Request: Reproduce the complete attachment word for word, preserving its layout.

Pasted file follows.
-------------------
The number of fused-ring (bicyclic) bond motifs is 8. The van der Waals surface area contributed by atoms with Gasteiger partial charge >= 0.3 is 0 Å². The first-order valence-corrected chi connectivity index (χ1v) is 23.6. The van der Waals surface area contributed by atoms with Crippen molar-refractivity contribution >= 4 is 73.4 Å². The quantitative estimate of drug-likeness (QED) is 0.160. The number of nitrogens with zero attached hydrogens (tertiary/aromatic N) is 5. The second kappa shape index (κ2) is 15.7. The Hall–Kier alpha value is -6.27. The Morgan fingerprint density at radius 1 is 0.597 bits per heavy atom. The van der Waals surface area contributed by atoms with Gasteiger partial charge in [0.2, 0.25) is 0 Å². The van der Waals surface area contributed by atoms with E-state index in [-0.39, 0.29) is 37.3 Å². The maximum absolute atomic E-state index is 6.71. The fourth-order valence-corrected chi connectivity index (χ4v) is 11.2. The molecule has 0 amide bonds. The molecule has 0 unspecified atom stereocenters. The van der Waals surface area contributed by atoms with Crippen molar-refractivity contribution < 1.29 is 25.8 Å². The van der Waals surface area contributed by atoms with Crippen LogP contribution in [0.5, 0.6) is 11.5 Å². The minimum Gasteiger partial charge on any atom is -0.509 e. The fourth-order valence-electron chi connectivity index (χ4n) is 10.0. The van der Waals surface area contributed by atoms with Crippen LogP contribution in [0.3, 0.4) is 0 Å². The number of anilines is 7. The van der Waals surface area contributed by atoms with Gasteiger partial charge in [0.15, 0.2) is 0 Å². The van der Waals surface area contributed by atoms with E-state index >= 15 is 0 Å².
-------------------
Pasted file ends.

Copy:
The number of fused-ring (bicyclic) bond motifs is 8. The van der Waals surface area contributed by atoms with Gasteiger partial charge >= 0.3 is 0 Å². The first-order valence-corrected chi connectivity index (χ1v) is 23.6. The van der Waals surface area contributed by atoms with Crippen molar-refractivity contribution >= 4 is 73.4 Å². The quantitative estimate of drug-likeness (QED) is 0.160. The number of nitrogens with zero attached hydrogens (tertiary/aromatic N) is 5. The second kappa shape index (κ2) is 15.7. The Hall–Kier alpha value is -6.27. The Morgan fingerprint density at radius 1 is 0.597 bits per heavy atom. The van der Waals surface area contributed by atoms with Gasteiger partial charge in [0.2, 0.25) is 0 Å². The van der Waals surface area contributed by atoms with E-state index in [-0.39, 0.29) is 37.3 Å². The maximum absolute atomic E-state index is 6.71. The fourth-order valence-corrected chi connectivity index (χ4v) is 11.2. The molecule has 0 amide bonds. The molecule has 0 unspecified atom stereocenters. The van der Waals surface area contributed by atoms with Crippen molar-refractivity contribution < 1.29 is 25.8 Å². The van der Waals surface area contributed by atoms with Crippen LogP contribution in [0.5, 0.6) is 11.5 Å². The minimum Gasteiger partial charge on any atom is -0.509 e. The fourth-order valence-electron chi connectivity index (χ4n) is 10.0. The van der Waals surface area contributed by atoms with Crippen LogP contribution in [0.3, 0.4) is 0 Å². The number of anilines is 7. The van der Waals surface area contributed by atoms with Gasteiger partial charge in [0.15, 0.2) is 0 Å². The van der Waals surface area contributed by atoms with E-state index >= 15 is 0 Å².